KING 4383; JULY 1950



In an industry not always known for recognizing irony or acknowledging humor, let alone actively pursuing either of those things, this record has a perfect title for an an artist who constantly was trying to balance between styles.

In three years Wild Bill Moore had offered low-down rock tracks alongside high-minded jazz efforts and middle of the road pop excursions, often with no sign that either he or the many record labels he’d been signed to during that time were fully aware of the vastly different target audiences that divergent material would attract.

Here again he seems caught between two mindsets and though he pulls them together with some skill, their basic incompatibility can’t help but show through.


Maintaining Equilibrium
Any time we’re frustrated with the conflicting musical ideals of certain artists early in rock’s run and thus tempted to dismiss someone like Wild Bill Moore for not knowing which direction to ardently follow, we have to remind ourselves that Moore was one of the reasons why the saxophone became rock’s most explosive musical showpiece in the first place, as his honking interludes on fellow saxman’s Paul Williams’s early sides for Savoy in 1947 and ’48 established the template that rock instrumentals rode for years.

As if that weren’t enough of a reason to give him a pass we should recall that when Moore got his own chance to cut records (often with Williams in support) he further fueled this craze with such classics as We’re Gonna Rock, which not coincidentally helped to cement the term itself in relation to the music.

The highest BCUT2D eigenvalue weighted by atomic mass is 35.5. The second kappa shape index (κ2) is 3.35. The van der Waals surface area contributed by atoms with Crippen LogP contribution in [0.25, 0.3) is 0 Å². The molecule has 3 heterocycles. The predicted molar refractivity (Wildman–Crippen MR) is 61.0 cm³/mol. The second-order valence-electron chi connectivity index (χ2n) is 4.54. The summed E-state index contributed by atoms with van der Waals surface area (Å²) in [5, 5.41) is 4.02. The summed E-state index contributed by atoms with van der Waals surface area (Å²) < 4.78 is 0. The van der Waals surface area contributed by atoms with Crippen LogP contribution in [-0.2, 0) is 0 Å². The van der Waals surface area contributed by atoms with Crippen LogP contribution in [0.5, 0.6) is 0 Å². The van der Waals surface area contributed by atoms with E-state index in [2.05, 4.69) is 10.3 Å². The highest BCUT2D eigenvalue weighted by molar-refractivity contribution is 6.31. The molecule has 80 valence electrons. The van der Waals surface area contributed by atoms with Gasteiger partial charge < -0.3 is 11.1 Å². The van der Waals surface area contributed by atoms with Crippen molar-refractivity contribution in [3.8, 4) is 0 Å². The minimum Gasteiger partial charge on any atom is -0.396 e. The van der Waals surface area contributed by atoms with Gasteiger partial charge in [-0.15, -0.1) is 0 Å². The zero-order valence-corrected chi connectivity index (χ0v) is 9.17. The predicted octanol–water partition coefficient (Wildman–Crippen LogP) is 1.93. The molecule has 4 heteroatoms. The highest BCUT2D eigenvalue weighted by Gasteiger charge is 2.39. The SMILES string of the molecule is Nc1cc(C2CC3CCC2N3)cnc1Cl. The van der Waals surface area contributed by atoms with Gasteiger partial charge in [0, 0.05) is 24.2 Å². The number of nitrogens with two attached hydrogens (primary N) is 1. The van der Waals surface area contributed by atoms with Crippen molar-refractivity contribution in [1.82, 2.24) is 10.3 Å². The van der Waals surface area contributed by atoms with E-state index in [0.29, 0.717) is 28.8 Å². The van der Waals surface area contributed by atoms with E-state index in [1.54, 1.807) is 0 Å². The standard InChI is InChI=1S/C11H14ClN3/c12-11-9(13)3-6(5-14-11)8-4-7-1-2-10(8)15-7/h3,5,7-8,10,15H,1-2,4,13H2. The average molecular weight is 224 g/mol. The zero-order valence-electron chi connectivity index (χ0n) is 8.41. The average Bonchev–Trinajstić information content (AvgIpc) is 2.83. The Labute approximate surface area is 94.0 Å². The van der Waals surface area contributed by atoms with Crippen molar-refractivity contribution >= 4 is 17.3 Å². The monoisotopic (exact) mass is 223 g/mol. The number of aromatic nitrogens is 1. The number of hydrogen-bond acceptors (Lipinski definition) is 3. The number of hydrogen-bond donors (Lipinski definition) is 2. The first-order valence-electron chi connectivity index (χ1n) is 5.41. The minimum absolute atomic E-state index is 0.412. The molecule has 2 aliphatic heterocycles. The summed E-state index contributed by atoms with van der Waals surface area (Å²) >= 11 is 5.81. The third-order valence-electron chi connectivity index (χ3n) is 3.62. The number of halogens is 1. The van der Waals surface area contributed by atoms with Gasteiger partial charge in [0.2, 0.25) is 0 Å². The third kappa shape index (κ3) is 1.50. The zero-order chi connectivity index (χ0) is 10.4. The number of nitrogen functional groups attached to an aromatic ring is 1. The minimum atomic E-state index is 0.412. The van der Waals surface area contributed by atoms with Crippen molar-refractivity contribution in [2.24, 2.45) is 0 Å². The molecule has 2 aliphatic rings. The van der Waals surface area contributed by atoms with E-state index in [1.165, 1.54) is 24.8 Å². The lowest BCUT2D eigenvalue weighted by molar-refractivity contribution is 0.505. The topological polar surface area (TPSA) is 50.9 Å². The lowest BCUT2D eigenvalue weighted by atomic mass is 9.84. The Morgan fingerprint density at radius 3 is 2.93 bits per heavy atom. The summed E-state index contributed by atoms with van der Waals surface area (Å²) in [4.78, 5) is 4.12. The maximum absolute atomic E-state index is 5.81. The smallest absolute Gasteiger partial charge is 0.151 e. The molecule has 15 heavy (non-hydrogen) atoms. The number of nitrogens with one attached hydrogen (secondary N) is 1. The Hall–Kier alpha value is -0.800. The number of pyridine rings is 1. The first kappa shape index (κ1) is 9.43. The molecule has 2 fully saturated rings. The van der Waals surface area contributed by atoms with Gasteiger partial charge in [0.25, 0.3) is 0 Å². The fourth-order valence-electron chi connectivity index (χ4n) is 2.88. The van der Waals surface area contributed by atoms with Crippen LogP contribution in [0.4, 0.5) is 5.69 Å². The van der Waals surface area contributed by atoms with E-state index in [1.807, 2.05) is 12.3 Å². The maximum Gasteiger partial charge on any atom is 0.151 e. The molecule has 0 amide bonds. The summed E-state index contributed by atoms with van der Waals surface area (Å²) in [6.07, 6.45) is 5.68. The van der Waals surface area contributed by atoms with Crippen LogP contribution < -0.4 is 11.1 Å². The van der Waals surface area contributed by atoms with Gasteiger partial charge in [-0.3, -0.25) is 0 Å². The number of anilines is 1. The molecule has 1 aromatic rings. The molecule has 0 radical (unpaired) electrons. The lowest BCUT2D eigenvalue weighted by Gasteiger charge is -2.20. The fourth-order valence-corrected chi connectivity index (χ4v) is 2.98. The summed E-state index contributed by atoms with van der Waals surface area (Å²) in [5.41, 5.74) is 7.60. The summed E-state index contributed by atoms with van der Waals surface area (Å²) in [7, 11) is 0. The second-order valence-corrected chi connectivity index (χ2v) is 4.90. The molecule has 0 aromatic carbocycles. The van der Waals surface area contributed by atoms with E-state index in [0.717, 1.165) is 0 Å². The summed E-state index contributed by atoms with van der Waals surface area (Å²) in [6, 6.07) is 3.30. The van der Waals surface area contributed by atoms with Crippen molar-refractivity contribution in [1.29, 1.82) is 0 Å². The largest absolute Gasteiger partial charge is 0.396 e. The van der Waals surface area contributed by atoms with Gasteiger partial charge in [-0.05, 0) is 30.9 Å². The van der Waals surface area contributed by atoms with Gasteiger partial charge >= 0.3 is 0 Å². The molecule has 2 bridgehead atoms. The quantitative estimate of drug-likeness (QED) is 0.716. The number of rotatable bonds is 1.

His credentials in other words are pretty solid.

But while Williams remained surprisingly committed to rock ‘n’ roll throughout his career, despite initial misgivings, Moore was far more diverse in his pursuits, as Balancing With Bill clearly shows.

Although it’s definitely a rocker at its core, the record has far more jazz components embedded in its DNA than is usually appreciated, especially at this stage of the game.

What makes this a little more unusual is that Moore is now with his third label after leaving Savoy, and of all of those companies it’s the current one, King Records, that has shown the least interest in jazz-rooted records while being more committed to rock than any of his previous stops.

Whereas Savoy had built its reputation on jazz before increasingly shifting to rock and Manor and Sensation simply took whatever they got, King had been out in front of the pack when the rock ‘n’ roll boom hit and so for Moore to be courted by King, by far the strongest of the rock labels in the country at this point, and then take a step back towards a jazzier mindset for a song like this was a little unexpected.


On The Beam
The musicians are the same here as they were on the pure rocker adorning the top side of this release, the very strong Hey Spo-Dee-O-Dee, so the differing standards applied here are by choice, not incompatibility.

But while there are concessions to a sort of light-bop jazz aesthetic on Balancing With Bill, it’s less a case of one or two concrete examples of specific jazz influences and more of a vague atmosphere that conjures up a different setting that the song creates.